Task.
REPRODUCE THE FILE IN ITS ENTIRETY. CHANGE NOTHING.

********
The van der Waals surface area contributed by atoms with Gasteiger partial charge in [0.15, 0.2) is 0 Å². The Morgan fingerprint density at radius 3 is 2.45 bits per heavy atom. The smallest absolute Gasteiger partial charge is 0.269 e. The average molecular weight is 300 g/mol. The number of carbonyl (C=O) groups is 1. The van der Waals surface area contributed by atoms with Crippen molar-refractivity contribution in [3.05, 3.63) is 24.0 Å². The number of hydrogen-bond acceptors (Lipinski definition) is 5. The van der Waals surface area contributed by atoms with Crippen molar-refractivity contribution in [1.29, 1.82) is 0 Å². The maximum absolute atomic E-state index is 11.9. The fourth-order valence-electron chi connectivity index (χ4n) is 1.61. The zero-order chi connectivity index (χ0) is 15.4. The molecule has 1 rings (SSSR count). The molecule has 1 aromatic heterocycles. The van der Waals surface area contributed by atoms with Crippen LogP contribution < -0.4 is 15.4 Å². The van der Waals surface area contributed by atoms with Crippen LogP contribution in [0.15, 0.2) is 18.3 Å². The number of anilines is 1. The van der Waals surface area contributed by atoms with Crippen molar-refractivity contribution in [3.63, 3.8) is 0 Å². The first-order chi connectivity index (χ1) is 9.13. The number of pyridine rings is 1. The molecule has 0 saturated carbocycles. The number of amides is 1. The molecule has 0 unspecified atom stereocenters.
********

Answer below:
The van der Waals surface area contributed by atoms with Gasteiger partial charge in [0.15, 0.2) is 0 Å². The Morgan fingerprint density at radius 3 is 2.45 bits per heavy atom. The smallest absolute Gasteiger partial charge is 0.269 e. The average molecular weight is 300 g/mol. The number of carbonyl (C=O) groups is 1. The van der Waals surface area contributed by atoms with Crippen molar-refractivity contribution in [3.05, 3.63) is 24.0 Å². The number of hydrogen-bond acceptors (Lipinski definition) is 5. The van der Waals surface area contributed by atoms with Crippen molar-refractivity contribution in [1.29, 1.82) is 0 Å². The maximum absolute atomic E-state index is 11.9. The fourth-order valence-electron chi connectivity index (χ4n) is 1.61. The zero-order chi connectivity index (χ0) is 15.4. The molecule has 1 rings (SSSR count). The molecule has 1 aromatic heterocycles. The van der Waals surface area contributed by atoms with Crippen LogP contribution < -0.4 is 15.4 Å². The van der Waals surface area contributed by atoms with Crippen LogP contribution in [0.15, 0.2) is 18.3 Å². The number of anilines is 1. The van der Waals surface area contributed by atoms with Crippen molar-refractivity contribution in [3.63, 3.8) is 0 Å². The first-order chi connectivity index (χ1) is 9.13. The number of pyridine rings is 1. The molecule has 0 saturated carbocycles. The number of amides is 1. The molecule has 0 unspecified atom stereocenters.